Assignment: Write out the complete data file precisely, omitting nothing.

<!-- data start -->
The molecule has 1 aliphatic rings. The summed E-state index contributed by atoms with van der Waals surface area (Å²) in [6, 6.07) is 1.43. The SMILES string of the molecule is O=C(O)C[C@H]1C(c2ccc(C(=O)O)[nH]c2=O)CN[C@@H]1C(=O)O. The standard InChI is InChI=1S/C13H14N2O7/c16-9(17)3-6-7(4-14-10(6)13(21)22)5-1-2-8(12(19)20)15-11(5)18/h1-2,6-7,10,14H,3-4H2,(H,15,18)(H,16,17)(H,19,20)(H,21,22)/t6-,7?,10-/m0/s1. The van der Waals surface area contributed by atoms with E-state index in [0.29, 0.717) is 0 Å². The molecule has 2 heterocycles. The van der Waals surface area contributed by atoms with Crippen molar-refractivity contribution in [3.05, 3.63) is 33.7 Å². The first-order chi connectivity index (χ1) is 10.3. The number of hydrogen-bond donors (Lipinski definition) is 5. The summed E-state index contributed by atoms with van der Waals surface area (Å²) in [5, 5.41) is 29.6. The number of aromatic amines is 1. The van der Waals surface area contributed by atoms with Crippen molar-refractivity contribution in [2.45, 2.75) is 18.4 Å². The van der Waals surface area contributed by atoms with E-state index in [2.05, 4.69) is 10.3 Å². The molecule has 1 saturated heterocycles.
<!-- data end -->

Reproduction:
The molecule has 1 aliphatic rings. The summed E-state index contributed by atoms with van der Waals surface area (Å²) in [6, 6.07) is 1.43. The SMILES string of the molecule is O=C(O)C[C@H]1C(c2ccc(C(=O)O)[nH]c2=O)CN[C@@H]1C(=O)O. The standard InChI is InChI=1S/C13H14N2O7/c16-9(17)3-6-7(4-14-10(6)13(21)22)5-1-2-8(12(19)20)15-11(5)18/h1-2,6-7,10,14H,3-4H2,(H,15,18)(H,16,17)(H,19,20)(H,21,22)/t6-,7?,10-/m0/s1. The van der Waals surface area contributed by atoms with E-state index in [0.29, 0.717) is 0 Å². The molecule has 2 heterocycles. The van der Waals surface area contributed by atoms with Crippen molar-refractivity contribution in [3.05, 3.63) is 33.7 Å². The first-order chi connectivity index (χ1) is 10.3. The number of hydrogen-bond donors (Lipinski definition) is 5. The summed E-state index contributed by atoms with van der Waals surface area (Å²) in [5, 5.41) is 29.6. The number of aromatic amines is 1. The van der Waals surface area contributed by atoms with Crippen molar-refractivity contribution in [2.45, 2.75) is 18.4 Å². The van der Waals surface area contributed by atoms with E-state index in [2.05, 4.69) is 10.3 Å². The molecule has 1 saturated heterocycles.